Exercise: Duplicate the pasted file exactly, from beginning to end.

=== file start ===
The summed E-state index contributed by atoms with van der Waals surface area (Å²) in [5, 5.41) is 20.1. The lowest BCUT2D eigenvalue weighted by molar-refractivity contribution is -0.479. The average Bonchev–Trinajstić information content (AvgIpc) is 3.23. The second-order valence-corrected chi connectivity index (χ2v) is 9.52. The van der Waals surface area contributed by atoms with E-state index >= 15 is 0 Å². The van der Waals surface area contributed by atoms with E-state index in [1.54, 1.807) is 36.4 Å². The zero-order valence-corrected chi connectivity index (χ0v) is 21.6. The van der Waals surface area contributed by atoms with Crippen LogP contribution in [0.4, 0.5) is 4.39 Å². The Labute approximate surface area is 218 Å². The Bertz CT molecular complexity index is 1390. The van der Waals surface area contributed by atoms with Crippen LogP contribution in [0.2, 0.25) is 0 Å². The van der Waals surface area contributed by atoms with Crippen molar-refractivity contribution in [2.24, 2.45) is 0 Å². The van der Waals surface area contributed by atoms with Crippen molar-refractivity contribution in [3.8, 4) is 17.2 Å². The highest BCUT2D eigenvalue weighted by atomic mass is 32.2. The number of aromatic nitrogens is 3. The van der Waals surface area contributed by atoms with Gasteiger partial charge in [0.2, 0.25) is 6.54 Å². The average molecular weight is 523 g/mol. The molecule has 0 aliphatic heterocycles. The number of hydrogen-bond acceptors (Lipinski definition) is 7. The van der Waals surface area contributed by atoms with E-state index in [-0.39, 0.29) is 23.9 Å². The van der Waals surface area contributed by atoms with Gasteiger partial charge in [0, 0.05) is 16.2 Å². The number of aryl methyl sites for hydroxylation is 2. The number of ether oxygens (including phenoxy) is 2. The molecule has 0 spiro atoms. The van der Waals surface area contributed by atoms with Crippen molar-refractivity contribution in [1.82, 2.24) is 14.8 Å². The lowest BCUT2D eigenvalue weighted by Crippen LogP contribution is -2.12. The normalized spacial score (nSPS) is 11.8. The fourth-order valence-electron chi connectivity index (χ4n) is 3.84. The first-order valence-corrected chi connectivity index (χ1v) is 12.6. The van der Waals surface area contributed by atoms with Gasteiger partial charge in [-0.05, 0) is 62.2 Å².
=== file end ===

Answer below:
The summed E-state index contributed by atoms with van der Waals surface area (Å²) in [5, 5.41) is 20.1. The lowest BCUT2D eigenvalue weighted by molar-refractivity contribution is -0.479. The average Bonchev–Trinajstić information content (AvgIpc) is 3.23. The second-order valence-corrected chi connectivity index (χ2v) is 9.52. The van der Waals surface area contributed by atoms with E-state index >= 15 is 0 Å². The van der Waals surface area contributed by atoms with E-state index in [1.54, 1.807) is 36.4 Å². The zero-order valence-corrected chi connectivity index (χ0v) is 21.6. The van der Waals surface area contributed by atoms with Crippen LogP contribution in [0.4, 0.5) is 4.39 Å². The Labute approximate surface area is 218 Å². The Bertz CT molecular complexity index is 1390. The van der Waals surface area contributed by atoms with Crippen LogP contribution in [0.2, 0.25) is 0 Å². The van der Waals surface area contributed by atoms with Crippen molar-refractivity contribution in [2.24, 2.45) is 0 Å². The van der Waals surface area contributed by atoms with Crippen molar-refractivity contribution in [3.8, 4) is 17.2 Å². The highest BCUT2D eigenvalue weighted by atomic mass is 32.2. The number of aromatic nitrogens is 3. The van der Waals surface area contributed by atoms with Gasteiger partial charge in [0.2, 0.25) is 6.54 Å². The average molecular weight is 523 g/mol. The molecule has 0 aliphatic heterocycles. The number of hydrogen-bond acceptors (Lipinski definition) is 7. The van der Waals surface area contributed by atoms with E-state index in [-0.39, 0.29) is 23.9 Å². The van der Waals surface area contributed by atoms with Gasteiger partial charge in [0, 0.05) is 16.2 Å². The number of aryl methyl sites for hydroxylation is 2. The number of ether oxygens (including phenoxy) is 2. The molecule has 0 spiro atoms. The van der Waals surface area contributed by atoms with Crippen molar-refractivity contribution in [1.82, 2.24) is 14.8 Å². The lowest BCUT2D eigenvalue weighted by Crippen LogP contribution is -2.12. The normalized spacial score (nSPS) is 11.8. The fourth-order valence-electron chi connectivity index (χ4n) is 3.84. The first-order valence-corrected chi connectivity index (χ1v) is 12.6. The van der Waals surface area contributed by atoms with Gasteiger partial charge in [-0.05, 0) is 62.2 Å².